Inoculation against Wonder: Finding an antidote in Camus, pragmatism and the community of inquiry

Educational Philosophy and Theory 48 (9):884-898 (2016)

Authors
Gilbert Burgh
University of Queensland
Simone Thornton
University of Queensland
Abstract
In this paper, we will explore how Albert Camus has much to offer philosophers of education. Although a number of educationalists have attempted to explicate the educational implications of Camus’ literary works, these analyses have not attempted to extrapolate pedagogical guidelines towards developing an educational framework for children’s philosophical practice in the way Matthew Lipman did from John Dewey’s philosophy of education, which informed his philosophy for children curriculum and pedagogy. We focus on the phenomenology of inquiry; that is, inquiry that begins with genuinely felt doubt, pointing to a problematic to which the inquirer seeks a solution or resolution. We argue that the central purpose of education is to develop lucid individuals. To this end, we concentrate on Dewey and the pragmatist tradition, starting from Peirce, leading to Lipman’s development of Dewey’s educational guidelines into classroom practice. We show where Camus and the pragmatists are congruent in their thinking, insofar as they can inform the educative process of the community of inquiry. What we conclude is that the role of the teacher is to develop lucid individuals facilitated in a classroom that is transformed into a community of inquiry embedded in contemporary historical moments.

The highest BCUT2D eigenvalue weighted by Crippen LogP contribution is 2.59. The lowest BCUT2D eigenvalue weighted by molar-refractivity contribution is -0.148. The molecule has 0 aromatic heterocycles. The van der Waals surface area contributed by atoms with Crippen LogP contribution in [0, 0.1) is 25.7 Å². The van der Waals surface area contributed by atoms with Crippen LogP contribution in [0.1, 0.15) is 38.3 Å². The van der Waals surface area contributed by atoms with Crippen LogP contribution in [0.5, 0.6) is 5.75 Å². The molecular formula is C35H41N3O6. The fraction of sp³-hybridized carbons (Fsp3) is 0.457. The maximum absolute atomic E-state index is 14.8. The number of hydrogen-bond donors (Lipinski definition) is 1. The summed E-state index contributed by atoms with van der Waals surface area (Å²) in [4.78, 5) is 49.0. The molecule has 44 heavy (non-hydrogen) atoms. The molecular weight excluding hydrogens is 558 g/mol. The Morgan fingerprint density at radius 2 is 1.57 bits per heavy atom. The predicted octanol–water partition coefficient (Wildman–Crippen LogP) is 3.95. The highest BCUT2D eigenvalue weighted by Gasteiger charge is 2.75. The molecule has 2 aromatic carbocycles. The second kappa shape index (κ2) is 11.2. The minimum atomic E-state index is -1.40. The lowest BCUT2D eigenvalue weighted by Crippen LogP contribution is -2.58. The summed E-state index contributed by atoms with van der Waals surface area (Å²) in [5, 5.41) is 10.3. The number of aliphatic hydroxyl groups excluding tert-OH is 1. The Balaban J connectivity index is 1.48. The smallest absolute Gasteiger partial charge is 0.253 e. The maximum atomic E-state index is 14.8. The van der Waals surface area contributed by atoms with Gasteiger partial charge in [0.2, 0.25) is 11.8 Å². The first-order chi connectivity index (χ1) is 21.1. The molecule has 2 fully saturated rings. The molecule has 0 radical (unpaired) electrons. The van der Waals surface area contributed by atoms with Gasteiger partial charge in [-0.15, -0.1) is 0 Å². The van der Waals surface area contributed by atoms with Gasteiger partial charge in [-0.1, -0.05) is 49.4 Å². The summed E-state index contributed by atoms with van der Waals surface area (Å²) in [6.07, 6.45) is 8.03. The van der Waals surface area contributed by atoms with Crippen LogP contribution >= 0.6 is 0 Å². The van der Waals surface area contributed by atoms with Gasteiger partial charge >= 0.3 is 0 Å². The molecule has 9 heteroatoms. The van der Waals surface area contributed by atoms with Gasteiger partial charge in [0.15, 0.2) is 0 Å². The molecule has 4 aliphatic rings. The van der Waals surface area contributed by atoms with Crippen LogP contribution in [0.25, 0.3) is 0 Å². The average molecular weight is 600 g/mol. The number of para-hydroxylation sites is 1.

Keywords Community of Inquiry  wonder  John Dewey  Matthew Lipman  Charles Sanders Peirce  Pragamatism
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Reprint years 2016
DOI 10.1080/00131857.2015.1079516
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References found in this work BETA

Philosophy in the Classroom.Matthew Lipman - 1977 - Temple University Press.
The Myth of Sisyphus.Albert Camus - 1957 - Philosophical Review 66 (1):104-107.

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Citations of this work BETA

The Educational Cost of Philosophical Suicide: What It Means to Be Lucid.Simone Thornton - 2018 - Educational Philosophy and Theory 51 (6):608-618.
Camus, Habitat and the Art of Seeing.Aidan Hobson - 2017 - Educational Philosophy and Theory 50 (13):1249-1258.

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